A three-time NBA All-Star is unexpectedly about to hit the open market. Reports indicate that he will not be there for long.
David Aldridge of NBA.com reported Friday that the Brooklyn Nets and point guard Deron Williams have reached a buyout agreement for the final two years and $43.3 million left on his contract. ESPN's Marc Stein added soon after that Williams will be paid in the "$25-to-$30-million range." His next contract will not affect that figure.
It looks like a foregone conclusion that Williams will join the Dallas Mavericks, a team still reeling from this week's shocking decommitment from prized free-agent center DeAndre Jordan. Stein reported late Thursday night that the 31-year-old sought a buyout from the Nets with the intention of joining the Mavs to fill their vacant point guard spot. According to Stein, the new deal with Dallas should fall around $10 million over two years, so it looks likely that Williams will make several million less than he would have been paid via his contract with the Nets.
[Follow Dunks Don't Lie on Tumblr: The best slams from all of basketball]
Williams signed that five-year, $100-million max-level deal in July 2012, 17 months after being traded to the Nets from the Utah Jazz. The Williams re-signing was a coup for the Nets, a team looking to make a statement as they moved from New Jersey to Brooklyn. Williams met with several teams, including the Mavericks, before deciding to return to the Nets.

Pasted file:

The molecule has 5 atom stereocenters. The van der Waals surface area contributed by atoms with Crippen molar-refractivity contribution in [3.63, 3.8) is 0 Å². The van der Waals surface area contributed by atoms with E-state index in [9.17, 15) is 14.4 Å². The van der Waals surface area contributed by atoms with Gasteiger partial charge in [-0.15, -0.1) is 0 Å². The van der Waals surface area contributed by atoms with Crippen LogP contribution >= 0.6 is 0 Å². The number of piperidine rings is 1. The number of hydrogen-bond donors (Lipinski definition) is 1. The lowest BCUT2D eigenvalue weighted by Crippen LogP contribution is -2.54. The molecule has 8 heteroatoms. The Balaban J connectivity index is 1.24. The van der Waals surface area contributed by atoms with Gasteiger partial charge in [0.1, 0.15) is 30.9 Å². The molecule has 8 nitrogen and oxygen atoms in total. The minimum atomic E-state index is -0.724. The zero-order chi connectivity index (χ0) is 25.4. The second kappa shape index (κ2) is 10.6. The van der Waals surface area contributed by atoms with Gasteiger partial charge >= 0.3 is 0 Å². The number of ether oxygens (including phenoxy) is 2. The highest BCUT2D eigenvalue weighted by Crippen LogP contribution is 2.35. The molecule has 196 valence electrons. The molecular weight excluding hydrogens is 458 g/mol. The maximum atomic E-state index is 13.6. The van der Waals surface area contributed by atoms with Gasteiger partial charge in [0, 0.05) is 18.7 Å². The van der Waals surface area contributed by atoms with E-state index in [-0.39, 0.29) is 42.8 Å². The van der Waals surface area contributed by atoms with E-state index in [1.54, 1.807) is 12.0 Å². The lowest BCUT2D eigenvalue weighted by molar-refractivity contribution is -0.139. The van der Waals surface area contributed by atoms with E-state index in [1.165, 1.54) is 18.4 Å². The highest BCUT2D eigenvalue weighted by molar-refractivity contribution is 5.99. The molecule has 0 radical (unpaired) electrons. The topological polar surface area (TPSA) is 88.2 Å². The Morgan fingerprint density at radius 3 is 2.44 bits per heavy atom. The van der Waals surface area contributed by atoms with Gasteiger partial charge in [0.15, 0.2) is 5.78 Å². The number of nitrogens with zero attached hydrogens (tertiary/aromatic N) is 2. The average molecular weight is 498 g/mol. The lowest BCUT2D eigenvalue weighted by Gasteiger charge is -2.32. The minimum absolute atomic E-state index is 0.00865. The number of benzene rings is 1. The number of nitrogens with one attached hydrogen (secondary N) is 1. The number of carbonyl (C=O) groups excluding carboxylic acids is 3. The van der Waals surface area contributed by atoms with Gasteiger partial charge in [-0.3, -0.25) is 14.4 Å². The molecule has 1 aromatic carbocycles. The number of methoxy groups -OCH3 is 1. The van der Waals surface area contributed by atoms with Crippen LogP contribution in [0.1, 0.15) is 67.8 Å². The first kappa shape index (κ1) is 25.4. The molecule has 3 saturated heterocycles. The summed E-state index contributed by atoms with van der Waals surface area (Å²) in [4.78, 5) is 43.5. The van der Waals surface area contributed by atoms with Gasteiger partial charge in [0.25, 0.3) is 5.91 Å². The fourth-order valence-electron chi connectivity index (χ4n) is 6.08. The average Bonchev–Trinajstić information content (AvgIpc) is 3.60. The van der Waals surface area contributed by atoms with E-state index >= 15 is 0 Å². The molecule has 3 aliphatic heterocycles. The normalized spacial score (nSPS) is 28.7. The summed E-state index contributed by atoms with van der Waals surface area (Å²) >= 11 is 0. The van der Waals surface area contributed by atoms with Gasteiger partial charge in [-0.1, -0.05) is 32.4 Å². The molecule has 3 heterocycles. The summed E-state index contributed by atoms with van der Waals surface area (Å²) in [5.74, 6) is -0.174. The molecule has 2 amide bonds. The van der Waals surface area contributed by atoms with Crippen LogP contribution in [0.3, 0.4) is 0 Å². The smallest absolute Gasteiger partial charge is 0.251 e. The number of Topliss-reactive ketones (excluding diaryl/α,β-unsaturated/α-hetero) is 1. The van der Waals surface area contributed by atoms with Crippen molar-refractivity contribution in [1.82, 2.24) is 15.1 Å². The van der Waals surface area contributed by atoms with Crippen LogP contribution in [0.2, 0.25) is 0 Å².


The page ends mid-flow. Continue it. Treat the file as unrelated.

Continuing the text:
The first three years of that deal did not go as planned. Williams played to his usual star level in 2012-13 as the Nets finished fourth in the East, but he shot only 42.5 percent from the field in a seven-game first-round loss to a patchwork Chicago Bulls squad suffering through injuries. Brooklyn chased a championship the following offseason by adding Kevin Garnett and Paul Pierce via trade, but Williams had ankle trouble as early as that September and struggled through a season that hit its nadir in a 0-point performance against the Miami Heat in Game 2 of the conference semifinals. Williams underwent surgery on both ankles in late May and came into the 2014-15 season with hope that he would stay healthy.
He did stay on the floor for 68 games, but only as a shell of his former self. Williams shot just 38.7 percent from the field for the season and scored five points or fewer in three of the Nets' six first-round playoff games with the Atlanta Hawks, only reaching his hoped-for level with 35 points in a Game 4 win. Once a top-level point guard and franchise player, Williams is now someone who gets bought out to save his team some money.
This latest news is sensible for all three involved parties. Taking Williams off the books takes the Nets under the salary cap, a major accomplishment for a franchise that boasted one of the highest payrolls and luxury taxes in the league for a mediocre product. As noted by Howard Beck of Bleacher Report, the Nets will avoid a repeater luxury tax of roughly $40 million and will hold $39 million in salary cap space for next summer, providing hope that they can get their finances in order and begin to remake the roster. It's not clear if the Nets will be very good in 2015-16, but they only made this past postseason by virtue of losing less than a number of other iffy contenders and weren't any sort of lock for participation with Williams on the roster.